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First Voyage of the "Mary and John," 1630

Edited by Mrs. Paul H. Walker

Those who have read this periodical since the present editor began her duties are very familiar with the voyage of the MAYFLOWER and the extreme hardships of the first winter in 1620.

However, knowledge of such physical difficulties in this New World did not deter our English and European ancestors from undertaking their great resettlements in a new land. Merchant Adventurer Companies quickly expanded their activities to include emigrants in addition to the fur and lumber businnes which they had been exploiting for perhaps a hundred prior years.

The next ten years after the MAYFLOWER voyage in 1620 saw an influx of thousands of settlers up and down the coast in America. To show what a great contrast ocean travel and settlement were in 1630 compared to 1620m here is a brief account of the voyage and first year here of passengers aboard the MARY AND JOHN.

This ship was filled with Puritans emigrating to the American coast with the Reverand John Warham. John Winthrop had inspired a large body of Puritans from Plymouth, England to come here, where they first settled at Dorchester. He said, "I shall call that my country where I may glorify God, and enjoy the presense of my dearest friends."

The Reverand Warham and his group of Puritans were the first settlers to cross the Atlantic in the ship MARY AND JOHN and were part of the Winthrop fleet. It was a vessel of four hundred tons. It was chartered for the voyage and fitted out at Plymouth. The large companies of Puritans embarked on the 20th of the month of March in 1630. They encountered no storms at sea which had gravely damages the MATFLOWER earlier, ships having found better routes and months to travel since then. They arrived off Nantasket on the 30th of May, just 72 days later.

One of the band of Warham's Puritans on that voyage was Roger Clapp who has given us an interesting account in his "Memoirs" of the voyage and landing. It follows.

"What a wondrous work of God it was, to stir up such Worthies to undertake such a difficult Work as to remove themselves and their Wives and Children, from their Native Country, and to leave their gallant situations there, to come into the Wilderness to set up the pure worship of God her! So we came, by the good hand of the Lord, through the Deeps comfortably; having Preaching or Expounding the Word of God every Day for Ten weeks together by our Ministers.

"When we came to Nantasket, Camptain Squeb, who was Captain of the great ship, would not bring us into Charles River, as he was bound to do, but put us ashore, and our Goods, on Nantasket Pointm and left us to shift for ourselves in a forlorn Place in this Wilderness. "In the beginning many were in great straits for want of Provision for themselves, and their little ones. Oh, the hunger that many suffered, and saw no hope in the eye of reason to be supplied; only clams, and muscles, and fish. But bread was with many a very scare thing; and meats of all kinds as scare. And in those days, in our straits, though I cannot say God sent a raven to feed us as He did the Prophet Elijah, yet his I can say to the praise of God, that He sent poor ravenous Indiansm which came with their Baskits of corn on their backs to trade with usm was a good supply unto many." "...In those Days God did cause his people to trust in Him and to be contended with mean things. It was not accounted a strange thing in those Days to drink Water, and to eat Samp, or Hominy without butter and Milk. Indeed, it would have been strange to see a piece of Roast Beef, Mutton, or Veal, though it was not long before there was Roast Goat...After the first Winter, we were very healthy, though some of us had no great store of Corn. The Indians sometimes did bring Corn and, and Truck to us for Clothing, and Knives; and once I had a Peck of Corn, or thereabouts, for a little Puppy Dog. Frotfish, Muscles, and Clams were still a relief to many."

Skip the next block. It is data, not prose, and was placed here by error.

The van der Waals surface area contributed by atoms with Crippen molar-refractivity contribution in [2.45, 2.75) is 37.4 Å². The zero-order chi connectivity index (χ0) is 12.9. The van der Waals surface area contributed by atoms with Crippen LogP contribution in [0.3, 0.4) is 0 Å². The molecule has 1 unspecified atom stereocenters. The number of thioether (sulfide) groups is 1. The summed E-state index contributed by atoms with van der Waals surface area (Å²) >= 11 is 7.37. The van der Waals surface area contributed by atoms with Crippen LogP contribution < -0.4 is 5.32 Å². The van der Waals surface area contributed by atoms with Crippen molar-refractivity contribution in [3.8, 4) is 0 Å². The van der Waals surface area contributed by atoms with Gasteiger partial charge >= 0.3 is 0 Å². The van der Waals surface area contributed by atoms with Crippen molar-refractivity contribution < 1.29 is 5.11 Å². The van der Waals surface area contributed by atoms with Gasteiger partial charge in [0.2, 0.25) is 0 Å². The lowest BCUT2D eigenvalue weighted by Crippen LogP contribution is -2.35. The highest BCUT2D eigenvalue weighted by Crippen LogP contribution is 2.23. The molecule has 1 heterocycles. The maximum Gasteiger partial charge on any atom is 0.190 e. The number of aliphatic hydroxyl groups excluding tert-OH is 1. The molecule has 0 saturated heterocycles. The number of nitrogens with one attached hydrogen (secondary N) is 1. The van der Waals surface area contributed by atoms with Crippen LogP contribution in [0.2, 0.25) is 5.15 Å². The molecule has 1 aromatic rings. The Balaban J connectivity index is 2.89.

One account relates that,"We found out a neck of land joining to a place called by ye Indians, Mattapan; so they settled at Mattapan. They began their settlement here ye beginning of June, A.D. 1630, and changed the name to Dorchester."

For a full three years, the Pilgrims at Dorchester lived in harmony. We quote again from Roger Clapp's Memoirs: "In those days Great was the Tranquility of Peace: and there was great love one to Another; very ready to help each other; not seeking their own, but every one another's Wealth." Early on they made progress towards comfortable living. They had fair corn fields, gardens, a great many cattle, goats and swine, and the Plantation had a reasonable harbor for ships.

One can see from this account of the Dorchester settlement that although they lacked some types of food at first, the Indians supplied them for corn in exchange for other goods--and it does not appear they lost the greater part of their numbers trough death their first uncomfortable winter. It certainly helped, to be sure, that they arrived in May in time to build shelters and perhaps plant a crop--and not in the yearly fall, as did the Plymouth pilgrims.

[From articles in the DESCEND-O-GRAM written by Wayne E. Higley, Jr.]

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